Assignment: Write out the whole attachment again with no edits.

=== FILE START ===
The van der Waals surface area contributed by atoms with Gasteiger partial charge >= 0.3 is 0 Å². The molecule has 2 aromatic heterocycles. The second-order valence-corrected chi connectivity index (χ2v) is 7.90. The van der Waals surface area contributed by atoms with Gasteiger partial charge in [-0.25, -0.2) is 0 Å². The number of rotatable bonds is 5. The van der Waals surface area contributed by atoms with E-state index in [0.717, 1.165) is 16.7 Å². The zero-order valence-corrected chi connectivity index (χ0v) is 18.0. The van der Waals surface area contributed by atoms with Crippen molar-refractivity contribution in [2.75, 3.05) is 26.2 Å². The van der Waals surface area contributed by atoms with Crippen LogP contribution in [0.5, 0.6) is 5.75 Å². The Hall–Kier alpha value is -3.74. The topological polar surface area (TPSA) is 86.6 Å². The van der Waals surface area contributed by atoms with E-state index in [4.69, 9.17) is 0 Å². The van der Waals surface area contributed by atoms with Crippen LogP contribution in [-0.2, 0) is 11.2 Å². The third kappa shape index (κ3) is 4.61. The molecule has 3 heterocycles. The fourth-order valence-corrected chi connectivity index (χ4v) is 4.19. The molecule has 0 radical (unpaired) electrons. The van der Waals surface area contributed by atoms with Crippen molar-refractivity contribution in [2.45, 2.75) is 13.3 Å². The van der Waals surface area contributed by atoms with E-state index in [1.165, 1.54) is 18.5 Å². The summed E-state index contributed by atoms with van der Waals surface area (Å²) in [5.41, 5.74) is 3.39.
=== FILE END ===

The van der Waals surface area contributed by atoms with Gasteiger partial charge >= 0.3 is 0 Å². The molecule has 2 aromatic heterocycles. The second-order valence-corrected chi connectivity index (χ2v) is 7.90. The van der Waals surface area contributed by atoms with Gasteiger partial charge in [-0.25, -0.2) is 0 Å². The number of rotatable bonds is 5. The van der Waals surface area contributed by atoms with E-state index in [0.717, 1.165) is 16.7 Å². The zero-order valence-corrected chi connectivity index (χ0v) is 18.0. The van der Waals surface area contributed by atoms with Crippen molar-refractivity contribution in [2.75, 3.05) is 26.2 Å². The van der Waals surface area contributed by atoms with Crippen LogP contribution in [0.5, 0.6) is 5.75 Å². The Hall–Kier alpha value is -3.74. The topological polar surface area (TPSA) is 86.6 Å². The van der Waals surface area contributed by atoms with E-state index in [4.69, 9.17) is 0 Å². The van der Waals surface area contributed by atoms with Crippen LogP contribution in [-0.2, 0) is 11.2 Å². The third kappa shape index (κ3) is 4.61. The molecule has 3 heterocycles. The fourth-order valence-corrected chi connectivity index (χ4v) is 4.19. The molecule has 0 radical (unpaired) electrons. The van der Waals surface area contributed by atoms with Crippen molar-refractivity contribution in [2.45, 2.75) is 13.3 Å². The van der Waals surface area contributed by atoms with E-state index in [1.165, 1.54) is 18.5 Å². The summed E-state index contributed by atoms with van der Waals surface area (Å²) in [5.41, 5.74) is 3.39.